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Dr. Cassidy Blair, Psy.D. Licensed Clinical Psychologist | PSY 22022

Dr. Cassidy Blair, Psy.D.

Why go to a Psychologist? Part 5

 

In addition to the points that have been made in this blog previously about “Why go to a psychologist?” there is one more:

 

 

When you have personal problems in some way associated with psychological matters, there is a typical way that people deal with them: They think about them; they think about the problem. In previous blogs in this series, it has been pointed out how thinking about a problem tends to be a repetitive process. You run over the critical details of the problem, most likely the circumstances that seems to be the most irritating or disturbing element or elements of the problem. It was those things that created your awareness of the problem, and, because of that, you tend to reiterate them in your mind, repeating them endlessly to yourself and dwelling on the emotional and other personal effect which have been the result. This is called “obsessing” because it becomes a form of obsessive behavior.

 

 

Think of this kind of thinking as a wheel. It is circular in form, and while it turns, the wheel remains the same, going around, around, and around. That is typically what thinking about problems is for most people. They focus on the most disturbing elements of the problem and repeat and dwell on that. In a sense, this kind of thinking creates a rut just like an endlessly spinning wheel does in the mud. The faster and more that the wheel turns, the deeper is the rut that it creates.

 

 

A rut is not a solution to the problem, but it is a something that you can get stuck in, and when you are stuck, you are not going anywhere. What you need is to stop the endless circular, repetitive thinking, and get out of the rut. That is where seeing a psychologist comes in. In a symbolic sense, the psychologist has the pick and shovel that you need to dig your way out of the rut.

 

 

As anyone who has been in a vehicle with wheels that have been stuck in a rut knows, the first thing that you have to do is stop spinning your wheels. By unburdening yourself of the basic elements of the problem to the psychologist, you can dispel the need to continue endlessly repeating the basic elements of the problem. When you share them with the psychologist, you have taken a positive action, told your story to someone who can help you to solve your problem, and so there is no longer a need to continue to repeat the problem in your mind.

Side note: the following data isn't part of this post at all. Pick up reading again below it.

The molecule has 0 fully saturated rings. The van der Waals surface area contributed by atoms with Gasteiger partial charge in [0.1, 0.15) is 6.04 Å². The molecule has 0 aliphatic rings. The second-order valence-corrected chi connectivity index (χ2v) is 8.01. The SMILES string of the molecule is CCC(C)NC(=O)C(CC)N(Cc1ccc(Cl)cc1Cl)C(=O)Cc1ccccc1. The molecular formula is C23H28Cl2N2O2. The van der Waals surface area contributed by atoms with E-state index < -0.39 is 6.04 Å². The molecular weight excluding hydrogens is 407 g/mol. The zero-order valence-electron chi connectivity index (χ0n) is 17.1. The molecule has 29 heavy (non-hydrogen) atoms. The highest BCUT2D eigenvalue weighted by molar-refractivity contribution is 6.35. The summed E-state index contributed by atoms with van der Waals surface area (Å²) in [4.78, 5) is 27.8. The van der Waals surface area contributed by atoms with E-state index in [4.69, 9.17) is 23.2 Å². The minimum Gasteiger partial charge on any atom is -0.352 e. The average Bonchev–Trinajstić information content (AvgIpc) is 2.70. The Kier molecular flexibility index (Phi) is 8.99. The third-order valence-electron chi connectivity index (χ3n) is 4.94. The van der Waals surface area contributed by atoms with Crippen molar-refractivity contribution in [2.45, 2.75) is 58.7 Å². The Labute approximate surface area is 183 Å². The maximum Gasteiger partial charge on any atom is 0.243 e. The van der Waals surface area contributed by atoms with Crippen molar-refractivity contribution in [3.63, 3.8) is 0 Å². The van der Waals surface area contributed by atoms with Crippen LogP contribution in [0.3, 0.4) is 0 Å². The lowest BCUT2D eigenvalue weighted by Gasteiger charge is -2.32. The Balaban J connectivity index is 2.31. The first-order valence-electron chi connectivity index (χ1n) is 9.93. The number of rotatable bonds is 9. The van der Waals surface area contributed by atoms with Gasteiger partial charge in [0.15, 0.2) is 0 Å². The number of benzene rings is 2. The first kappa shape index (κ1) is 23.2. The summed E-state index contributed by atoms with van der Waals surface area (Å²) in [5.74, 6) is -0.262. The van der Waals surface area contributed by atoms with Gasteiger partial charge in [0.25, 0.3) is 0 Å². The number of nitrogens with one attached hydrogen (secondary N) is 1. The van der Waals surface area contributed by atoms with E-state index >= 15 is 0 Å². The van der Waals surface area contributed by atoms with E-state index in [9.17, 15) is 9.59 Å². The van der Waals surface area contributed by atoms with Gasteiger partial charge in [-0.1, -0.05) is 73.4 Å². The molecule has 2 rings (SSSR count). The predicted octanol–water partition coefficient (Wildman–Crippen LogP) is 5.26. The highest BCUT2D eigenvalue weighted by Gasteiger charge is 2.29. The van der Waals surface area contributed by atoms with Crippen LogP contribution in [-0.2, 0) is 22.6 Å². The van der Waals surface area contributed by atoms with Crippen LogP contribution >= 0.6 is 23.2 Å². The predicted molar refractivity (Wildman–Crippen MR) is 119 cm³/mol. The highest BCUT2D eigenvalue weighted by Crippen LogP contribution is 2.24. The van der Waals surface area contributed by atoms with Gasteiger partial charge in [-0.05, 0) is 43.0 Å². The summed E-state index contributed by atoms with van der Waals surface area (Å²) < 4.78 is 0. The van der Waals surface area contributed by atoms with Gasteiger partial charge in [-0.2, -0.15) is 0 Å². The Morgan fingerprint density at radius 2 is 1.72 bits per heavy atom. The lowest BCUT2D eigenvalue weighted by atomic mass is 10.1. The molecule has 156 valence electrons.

It is now up to the psychologist to help you to find the tools to dig yourself out of the rut and start focusing on solutions to your problem rather than focusing on the problem itself. It is the role of the psychologist not to tell you what to do, but to help you to determine new solution-oriented approaches to your problem. The psychologist is aware of a broad range to techniques and approaches (“tools”) to help people to come to some form of dealing with their problems. The psychologist will offer you new insights into the nature of the problem, and these insights can be the means for the identification of the “tools” that you need to come to some resolution to your problem. The value of going to a psychologist lies in the fact that the psychologist will lead you to and help you to identify the tools needed to resolve problems that are resolvable or to cope with problems that are not immediately resolvable. The psychologist is like the hardware store that you go to to get the tools that you need to do a job right, effectively, and efficiently. So, instead of figuratively “digging your way” out of your problem with your ineffective, repetitive thinking, go to the “hardware store” and get the tools that you need: go the a psychologist.

 

 

Talking to a psychologist offers a highly valuable and positive way of dealing with your personal problems rather than endlessly repeating them in your mind. The psychologist will contribute understanding and positive approach to encountering, coping with, and some eventual solution to disturbing personal problems, worries, and fears.

 

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